Ever since the Chief Judge identified (though begrudgingly) the electronic monitoring program as her office's means to cut the required 3.25% from its budget in 2017, we have had quite a bit of misinformation out there. Some coming from members of the County Board, others coming from the candidates hoping to be elected to the County Board, and still others who simply wish to offer opinions on Facebook, Twitter and so on. Enough phillonious information has made its way around the web, that I thought we would take a moment to clear things up. Here are five points to remember...
- The Kane County Board DID NOT discontinue the Electronic Monitoring Program - Chief Judge Boles did. Under the Illinois state statute, there is an often discussed clause known as the "Internal Control Statute." This clause prevents the County Board from effectively telling any Countywide Office how to run their office. In order to balance the FY2018 Budget, the County Board approved a 3.25% cut to every department and office. How the various departments accomplished this cut was solely their discretion. Judge Boles sent an email to the Board stating that if we forced her to make the 3.25% cut, this is what she would cut. She did state that she did not want to cut the program. Truthfully, I don't think there was a single person on the Board who wanted to cut this program.
- The Kane County Board CANNOT bring back the Electronic Monitoring Program - Only a Department Head or Countywide Official can. It is not within our power or authority to tell a Countywide Office holder to bring back one of our favorite programs. The Internal Control Statute prevents us from either cutting or reinstating a program, no matter how terrible or fantastic it might be. The departments directly controlled by the County Board include Transportation, Development, Public Health, and Veterans Affairs. Currently the Chief Judge and Sheriff Kramer are meeting with members of the Board to discuss what this program could look like if brought back in-house, and how it might be funded.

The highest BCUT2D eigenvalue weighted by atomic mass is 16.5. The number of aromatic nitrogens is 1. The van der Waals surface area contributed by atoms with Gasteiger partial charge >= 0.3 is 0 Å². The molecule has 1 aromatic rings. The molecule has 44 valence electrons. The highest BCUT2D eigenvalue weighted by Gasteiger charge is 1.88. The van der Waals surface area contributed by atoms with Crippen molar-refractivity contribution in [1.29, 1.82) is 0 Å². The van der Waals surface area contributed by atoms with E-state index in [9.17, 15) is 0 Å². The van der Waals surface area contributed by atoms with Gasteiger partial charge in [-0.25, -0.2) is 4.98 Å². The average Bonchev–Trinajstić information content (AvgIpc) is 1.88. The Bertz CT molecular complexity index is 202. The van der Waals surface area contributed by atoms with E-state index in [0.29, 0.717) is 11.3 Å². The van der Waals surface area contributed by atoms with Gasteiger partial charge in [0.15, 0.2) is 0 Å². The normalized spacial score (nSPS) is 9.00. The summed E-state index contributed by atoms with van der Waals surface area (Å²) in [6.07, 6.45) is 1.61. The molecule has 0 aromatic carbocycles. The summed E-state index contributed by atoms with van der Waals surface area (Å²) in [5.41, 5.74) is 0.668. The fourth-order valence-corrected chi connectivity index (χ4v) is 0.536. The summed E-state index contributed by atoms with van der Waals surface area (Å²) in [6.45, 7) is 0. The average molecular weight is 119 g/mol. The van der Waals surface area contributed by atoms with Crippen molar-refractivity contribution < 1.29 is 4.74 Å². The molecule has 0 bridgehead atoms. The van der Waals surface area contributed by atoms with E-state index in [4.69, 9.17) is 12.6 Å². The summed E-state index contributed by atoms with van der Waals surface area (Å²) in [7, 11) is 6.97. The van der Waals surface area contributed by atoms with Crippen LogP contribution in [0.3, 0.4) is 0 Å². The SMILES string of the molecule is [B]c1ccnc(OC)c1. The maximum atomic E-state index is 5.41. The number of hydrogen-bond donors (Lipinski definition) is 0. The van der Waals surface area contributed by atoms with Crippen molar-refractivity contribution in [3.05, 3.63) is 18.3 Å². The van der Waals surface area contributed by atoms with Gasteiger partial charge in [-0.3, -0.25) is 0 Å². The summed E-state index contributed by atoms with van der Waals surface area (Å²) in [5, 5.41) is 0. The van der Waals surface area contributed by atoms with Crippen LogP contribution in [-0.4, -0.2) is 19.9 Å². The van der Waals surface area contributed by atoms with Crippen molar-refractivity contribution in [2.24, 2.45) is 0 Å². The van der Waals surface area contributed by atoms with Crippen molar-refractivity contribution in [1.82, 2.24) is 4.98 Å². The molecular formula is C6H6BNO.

- Every Member of the Kane County Board WANTS Electronic Monitoring Reinstated (including the Chairman) - But the majority want to insure there is sustainable funding moving forward. That is the key difference. If we raid the reserves for a one time fix, we are essentially setting up Judge Boles to fail by forcing her hand to cut the program down the line. That isn't fair to Judge Boles, and it is especially not fair to those residents who are served by the program. If you have an ongoing anticipated expense, you need an ongoing reliable funding source to pay for it. Do you pay for your mortgage with Lottery Tickets? Your gas bill with your annual tax refund? Of course not. If we use reserve funding to pay for an ongoing operating expense we will in turn drain the reserves and place Kane County in a position where we have neither the resources to pay for the program nor the means to fund capital projects.
- The County could use RTA Funds to pay it moving forward - But then we would lose out on matching grant money from the state and federal government for road projects. Government is a balancing act of epic proportion. While we focus our efforts in solving one issue we cannot lose sight on how it will adversely affect other services and departments. Many of our road projects (whether construction or maintenance) is paid in part through grant monies obtained through the state and federal government. These grants require the County to provide matching funds. Without the RTA Funds the County would need to space out the repairs and construction over longer periods of time, which often leads to congestion and poor road quality as the pace of road construction falls behind the pace of development. When folks point to DuPage County as an example, they neglect to mention the considerably higher commercial tax base DuPage enjoys. Kane County is by design a diverse county with a calculated mix of rural and urban regions.
- Eliminating the program puts dangerous people on the streets - But more likely it increases the jail population. Kane County is unquestionably safer with this program in place (hence the third point listed above), but it is important to remember that criminals deemed a threat can be held in jail rather than released on bail. This is at the discretion of the Judge presiding over the sentencing.